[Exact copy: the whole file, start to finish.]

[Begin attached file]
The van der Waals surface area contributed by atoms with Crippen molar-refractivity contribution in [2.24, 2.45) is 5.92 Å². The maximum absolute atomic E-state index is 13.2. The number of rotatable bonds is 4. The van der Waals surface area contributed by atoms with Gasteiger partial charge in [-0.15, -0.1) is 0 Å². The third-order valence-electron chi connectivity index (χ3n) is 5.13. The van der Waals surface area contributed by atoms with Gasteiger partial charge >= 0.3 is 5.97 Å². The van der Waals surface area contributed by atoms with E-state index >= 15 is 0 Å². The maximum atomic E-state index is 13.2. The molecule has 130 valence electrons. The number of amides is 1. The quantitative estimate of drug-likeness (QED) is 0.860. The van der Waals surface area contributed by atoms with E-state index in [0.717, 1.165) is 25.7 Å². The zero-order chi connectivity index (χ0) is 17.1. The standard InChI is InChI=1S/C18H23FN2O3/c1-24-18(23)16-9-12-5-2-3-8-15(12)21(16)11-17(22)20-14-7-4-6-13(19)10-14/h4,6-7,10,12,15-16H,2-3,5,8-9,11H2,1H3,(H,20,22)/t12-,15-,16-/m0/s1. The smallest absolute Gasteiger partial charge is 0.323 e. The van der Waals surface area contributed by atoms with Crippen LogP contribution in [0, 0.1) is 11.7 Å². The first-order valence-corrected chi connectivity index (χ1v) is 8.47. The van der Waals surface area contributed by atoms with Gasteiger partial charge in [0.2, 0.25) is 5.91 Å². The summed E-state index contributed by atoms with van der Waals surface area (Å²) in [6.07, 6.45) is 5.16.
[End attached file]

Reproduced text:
The van der Waals surface area contributed by atoms with Crippen molar-refractivity contribution in [2.24, 2.45) is 5.92 Å². The maximum absolute atomic E-state index is 13.2. The number of rotatable bonds is 4. The van der Waals surface area contributed by atoms with Gasteiger partial charge in [-0.15, -0.1) is 0 Å². The third-order valence-electron chi connectivity index (χ3n) is 5.13. The van der Waals surface area contributed by atoms with Gasteiger partial charge >= 0.3 is 5.97 Å². The van der Waals surface area contributed by atoms with E-state index >= 15 is 0 Å². The maximum atomic E-state index is 13.2. The molecule has 130 valence electrons. The number of amides is 1. The quantitative estimate of drug-likeness (QED) is 0.860. The van der Waals surface area contributed by atoms with E-state index in [0.717, 1.165) is 25.7 Å². The zero-order chi connectivity index (χ0) is 17.1. The standard InChI is InChI=1S/C18H23FN2O3/c1-24-18(23)16-9-12-5-2-3-8-15(12)21(16)11-17(22)20-14-7-4-6-13(19)10-14/h4,6-7,10,12,15-16H,2-3,5,8-9,11H2,1H3,(H,20,22)/t12-,15-,16-/m0/s1. The smallest absolute Gasteiger partial charge is 0.323 e. The van der Waals surface area contributed by atoms with Crippen LogP contribution in [0, 0.1) is 11.7 Å². The first-order valence-corrected chi connectivity index (χ1v) is 8.47. The van der Waals surface area contributed by atoms with Gasteiger partial charge in [0.2, 0.25) is 5.91 Å². The summed E-state index contributed by atoms with van der Waals surface area (Å²) in [6.07, 6.45) is 5.16.